With a visit to Wild Florida Wildlife Park in the Florida Everglades, you can get an up-close look at the unique ecosystem of the area on foot or on an airboat tour.
Wild Florida is a combination of a wildlife park and a launch point for airboat tours of the Everglades. In the wildlife park, you can walk through a zoo-like atmosphere where you'll see animals from all over the world. There are exotic animals from Africa, Australia, South America, and elsewhere, which you can even feed. There's a special focus on Florida's native wildlife in the park, too, including alligators, white tail deer, and tropical birds. You can walk through the park on raised walkways overlooking the animal habitats, and then you can take off on an airboat tour of the Everglades. After your tour, you can get your picture taken holding an alligator.
More Things to Do in Florida
A vibrant Hispanic culture permeates everything in Little Havana - colorful murals, monuments to heroes past and present, elderly men playing dominoes as they discuss politics, and cigar rollers deeply at work amidst Little Havana’s ever-present aroma of Cuban coffee. These scenes of daily Little Havana life play out amidst a backdrop of Little Havana’s pulsating music, vibrant storefronts, unique art galleries and quaint restaurants.
The neighborhood’s colorful spirit unfolds on Calle Ocho, Little Havana’s bustling main street, packed with shops and restaurants. Farther down Calle Ocho, between SW 15th and 17th avenues, the Arts District contains a string of studios and galleries that showcase some of the best Latin American art in the country. Nearby, the Bay of Pigs Museum & Library enshrines the crew of the ill-fated Bay of Pigs invasion. The two blocks SW 13th street, south of Calle Ocho, contain a series of monuments of Cuban patriots and freedom fighters.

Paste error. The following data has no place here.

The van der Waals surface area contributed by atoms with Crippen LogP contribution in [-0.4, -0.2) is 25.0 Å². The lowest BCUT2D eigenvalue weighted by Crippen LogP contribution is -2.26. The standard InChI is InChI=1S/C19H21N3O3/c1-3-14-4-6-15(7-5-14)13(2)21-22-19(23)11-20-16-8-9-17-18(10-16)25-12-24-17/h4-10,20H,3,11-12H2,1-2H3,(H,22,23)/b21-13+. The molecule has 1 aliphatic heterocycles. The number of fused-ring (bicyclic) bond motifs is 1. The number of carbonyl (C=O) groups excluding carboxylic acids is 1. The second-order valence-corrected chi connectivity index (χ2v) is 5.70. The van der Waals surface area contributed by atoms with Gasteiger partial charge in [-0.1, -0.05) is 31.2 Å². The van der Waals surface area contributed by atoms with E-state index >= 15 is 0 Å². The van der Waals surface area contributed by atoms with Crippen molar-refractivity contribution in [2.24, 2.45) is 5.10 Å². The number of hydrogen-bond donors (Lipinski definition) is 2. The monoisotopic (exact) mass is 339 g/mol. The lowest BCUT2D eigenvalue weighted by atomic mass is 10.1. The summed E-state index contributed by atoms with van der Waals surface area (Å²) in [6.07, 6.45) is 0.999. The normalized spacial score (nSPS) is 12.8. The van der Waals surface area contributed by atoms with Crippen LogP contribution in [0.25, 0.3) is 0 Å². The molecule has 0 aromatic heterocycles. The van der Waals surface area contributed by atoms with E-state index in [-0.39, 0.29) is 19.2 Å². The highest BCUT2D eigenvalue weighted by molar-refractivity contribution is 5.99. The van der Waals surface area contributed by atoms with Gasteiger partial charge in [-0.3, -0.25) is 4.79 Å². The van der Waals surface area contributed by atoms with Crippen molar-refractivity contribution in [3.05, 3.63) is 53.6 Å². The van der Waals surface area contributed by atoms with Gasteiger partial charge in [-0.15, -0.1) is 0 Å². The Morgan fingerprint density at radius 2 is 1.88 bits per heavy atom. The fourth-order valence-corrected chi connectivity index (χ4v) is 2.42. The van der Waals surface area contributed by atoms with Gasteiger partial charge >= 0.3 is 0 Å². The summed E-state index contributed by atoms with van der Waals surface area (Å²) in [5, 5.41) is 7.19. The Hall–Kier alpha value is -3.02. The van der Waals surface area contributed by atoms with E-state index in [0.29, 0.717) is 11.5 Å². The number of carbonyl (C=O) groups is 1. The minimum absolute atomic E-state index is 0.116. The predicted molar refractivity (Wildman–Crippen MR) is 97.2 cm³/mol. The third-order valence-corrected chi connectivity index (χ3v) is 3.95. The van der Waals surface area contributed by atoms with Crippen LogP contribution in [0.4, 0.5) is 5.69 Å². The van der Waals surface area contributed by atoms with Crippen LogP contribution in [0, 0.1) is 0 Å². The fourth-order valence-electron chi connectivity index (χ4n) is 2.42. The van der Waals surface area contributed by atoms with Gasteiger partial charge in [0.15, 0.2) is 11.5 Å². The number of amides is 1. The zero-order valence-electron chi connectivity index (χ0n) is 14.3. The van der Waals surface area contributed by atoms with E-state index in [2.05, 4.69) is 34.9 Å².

Big Cypress National Preserve, a 720,000-acre (2,900 sq. km) area, was one of the first national preserves in the United States when it was established in 1974. Not technically part of the Everglades, but bordering it to the south, Big Cypress preserve is the most biologically diverse region of the terrestrial Everglades. Composed primarily of a wet cypress forest, it is home to a wide array of flora and fauna including mangroves, orchids, alligators, venomous snakes, a variety of birds, the Florida panther and the Florida Black Bear. The preserve is also home to several endangered species such as the West Indian Manatee, the eastern indigo snake and the Florida Sandhill Crane.
With twelve campgrounds, some of the area’s best hikes and a long-established hunting scene (white-tailed deer, hogs and turkeys are abundant), Big Cypress provides plenty of opportunities to explore the outdoors.
Take an unforgettable journey through uniquely themed islands where your favorite adventures come to life. Soar above Hogwarts™ in The Wizarding World of Harry Potter™ - Hogsmeade™, help save the city on The Amazing Adventures of Spider-Man®, and escape the jaws of a T-rex on the Jurassic Park River Adventure®.
Plus, with a Park-to-Park admission ticket you can ride between both lands of The Wizarding World of Harry Potter™ on the HogwartsSM Express.*
HARRY POTTER, characters, names and related indicia are trademarks of and © Warner Bros. Entertainment Inc. Harry Potter Publishing Rights © JKR. (s14)
*Additional restrictions apply. © MARVEL. Jurassic Park River Adventure ® Universal Studios/Amblin. Universal elements and all related indicia TM & © 2014 Universal Studios. All rights reserved.